Yamuna surges again in Delhi, water level inches close to danger mark
The water level in the Yamuna river inched close to the danger mark once again on Sunday morning, as Delhi and the adjoining National Capital Region (NCR) woke up to a spell of heavy rainfall, accompanied by forecasts for thunderstorms. According to news agency PTI, the water level in the Yamuna was recorded at 205.30 metres at 9am on Sunday, alarmingly close to the danger mark. A flood alert is declared when the Yamuna crosses the "warning mark" of 204.50 meters.
"The flood alert remains in place," PTI quoted an official of the Delhi Disaster Management Authority (DDMA) as saying on Sunday. "We have deployed boats in different areas and families living in vulnerable areas are being temporarily moved into tents and shelter homes of the city government."
The Yamuna breached the danger mark earlier this week on Friday when the water level was recorded at 205.59m, prompting the Delhi administration to sound a flood alert and expedite efforts to evacuate people from vulnerable areas. More than 100 families have been evacuated from the Yamuna floodplains to higher areas over the past few days, reported PTI.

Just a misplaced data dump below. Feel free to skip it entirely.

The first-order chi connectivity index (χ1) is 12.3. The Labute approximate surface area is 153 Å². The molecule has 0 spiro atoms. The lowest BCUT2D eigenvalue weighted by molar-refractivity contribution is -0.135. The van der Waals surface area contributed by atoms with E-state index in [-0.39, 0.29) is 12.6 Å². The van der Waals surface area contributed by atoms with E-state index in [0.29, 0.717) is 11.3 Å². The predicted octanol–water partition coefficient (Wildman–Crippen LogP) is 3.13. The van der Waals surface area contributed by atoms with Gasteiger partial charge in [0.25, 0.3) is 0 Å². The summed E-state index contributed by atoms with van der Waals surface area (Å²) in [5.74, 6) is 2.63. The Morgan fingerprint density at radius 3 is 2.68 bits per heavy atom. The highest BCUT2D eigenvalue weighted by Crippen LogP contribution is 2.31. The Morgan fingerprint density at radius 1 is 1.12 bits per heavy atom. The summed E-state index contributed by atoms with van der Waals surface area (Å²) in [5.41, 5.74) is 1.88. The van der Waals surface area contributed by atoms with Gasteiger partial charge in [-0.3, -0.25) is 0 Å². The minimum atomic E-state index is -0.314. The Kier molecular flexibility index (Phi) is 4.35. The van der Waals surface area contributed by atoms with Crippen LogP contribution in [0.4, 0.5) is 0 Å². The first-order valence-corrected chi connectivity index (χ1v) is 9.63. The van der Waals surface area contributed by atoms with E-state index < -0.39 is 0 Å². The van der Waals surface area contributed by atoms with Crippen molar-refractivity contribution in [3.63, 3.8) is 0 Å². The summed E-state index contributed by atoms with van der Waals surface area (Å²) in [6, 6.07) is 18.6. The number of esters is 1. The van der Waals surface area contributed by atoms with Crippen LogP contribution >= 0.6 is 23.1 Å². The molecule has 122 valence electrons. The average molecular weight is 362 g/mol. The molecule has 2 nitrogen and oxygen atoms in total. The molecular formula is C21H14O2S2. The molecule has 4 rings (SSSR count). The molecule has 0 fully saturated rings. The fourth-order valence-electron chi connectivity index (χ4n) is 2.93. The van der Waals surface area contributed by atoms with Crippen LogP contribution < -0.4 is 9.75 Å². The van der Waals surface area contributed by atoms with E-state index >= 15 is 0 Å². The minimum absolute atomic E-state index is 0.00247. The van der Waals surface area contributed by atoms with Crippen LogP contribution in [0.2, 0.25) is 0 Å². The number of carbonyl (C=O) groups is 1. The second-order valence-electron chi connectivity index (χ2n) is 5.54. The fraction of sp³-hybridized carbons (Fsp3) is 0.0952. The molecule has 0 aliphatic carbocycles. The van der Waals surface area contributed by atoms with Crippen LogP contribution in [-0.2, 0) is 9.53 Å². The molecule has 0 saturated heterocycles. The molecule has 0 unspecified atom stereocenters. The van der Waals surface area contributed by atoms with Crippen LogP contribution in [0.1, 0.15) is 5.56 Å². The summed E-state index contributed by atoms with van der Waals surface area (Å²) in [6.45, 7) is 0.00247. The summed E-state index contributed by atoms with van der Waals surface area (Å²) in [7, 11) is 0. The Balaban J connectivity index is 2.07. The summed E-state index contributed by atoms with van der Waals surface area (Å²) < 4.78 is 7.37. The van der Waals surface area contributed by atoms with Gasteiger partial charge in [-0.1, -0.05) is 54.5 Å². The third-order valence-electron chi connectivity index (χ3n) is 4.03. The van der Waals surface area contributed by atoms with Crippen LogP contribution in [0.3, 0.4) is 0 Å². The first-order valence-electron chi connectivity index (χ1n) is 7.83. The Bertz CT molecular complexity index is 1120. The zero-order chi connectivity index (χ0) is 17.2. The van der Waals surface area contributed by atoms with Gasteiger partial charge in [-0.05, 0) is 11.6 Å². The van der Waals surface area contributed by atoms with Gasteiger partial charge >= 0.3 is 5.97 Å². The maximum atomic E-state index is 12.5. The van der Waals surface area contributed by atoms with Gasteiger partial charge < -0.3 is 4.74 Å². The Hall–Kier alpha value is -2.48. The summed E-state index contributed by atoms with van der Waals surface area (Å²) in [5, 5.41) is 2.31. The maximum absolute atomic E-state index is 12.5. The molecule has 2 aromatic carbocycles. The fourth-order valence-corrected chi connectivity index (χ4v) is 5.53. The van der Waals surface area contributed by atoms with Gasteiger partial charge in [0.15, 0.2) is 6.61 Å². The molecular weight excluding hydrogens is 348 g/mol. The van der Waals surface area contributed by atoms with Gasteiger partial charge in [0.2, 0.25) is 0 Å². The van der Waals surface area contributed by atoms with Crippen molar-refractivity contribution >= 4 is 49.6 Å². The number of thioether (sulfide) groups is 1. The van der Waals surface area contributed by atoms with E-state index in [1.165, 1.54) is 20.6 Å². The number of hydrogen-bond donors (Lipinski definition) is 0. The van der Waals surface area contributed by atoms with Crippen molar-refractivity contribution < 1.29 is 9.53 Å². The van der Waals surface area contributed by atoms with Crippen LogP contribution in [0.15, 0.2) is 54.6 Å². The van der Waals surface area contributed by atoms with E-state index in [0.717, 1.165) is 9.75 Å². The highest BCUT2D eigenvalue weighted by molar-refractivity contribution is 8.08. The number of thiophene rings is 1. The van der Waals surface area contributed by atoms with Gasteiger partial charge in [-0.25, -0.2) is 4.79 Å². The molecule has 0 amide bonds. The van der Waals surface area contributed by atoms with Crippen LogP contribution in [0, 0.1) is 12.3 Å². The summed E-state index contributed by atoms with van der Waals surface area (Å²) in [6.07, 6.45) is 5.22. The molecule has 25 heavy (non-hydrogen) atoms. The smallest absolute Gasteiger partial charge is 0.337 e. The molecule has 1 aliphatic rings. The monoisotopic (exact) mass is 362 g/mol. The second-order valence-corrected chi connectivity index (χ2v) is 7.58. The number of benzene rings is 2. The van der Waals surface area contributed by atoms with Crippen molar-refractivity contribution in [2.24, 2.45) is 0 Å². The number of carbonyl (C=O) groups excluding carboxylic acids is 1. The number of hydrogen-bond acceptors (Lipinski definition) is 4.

The surge in the Yamuna last week followed another spell of heavy rainfall and subsequent water discharge from the Hathnikund Barrage in Haryana. According to officials of the irrigation and flood control department (I&FC), the water level first started rising on Thursday, reaching close to the warning level of 204.50m. It rose to 205.59m on Friday, before receding once again to 204.89m on Saturday evening, according to the Delhi flood control room.
Historically speaking, the highest that the water level in the Yamuna river ever rose was an all-time record of 207.49 metres in 1978. In 2013, the river surged to 207.32 metres and in 2019, it reached the 206.60-metre mark, breaching the danger level.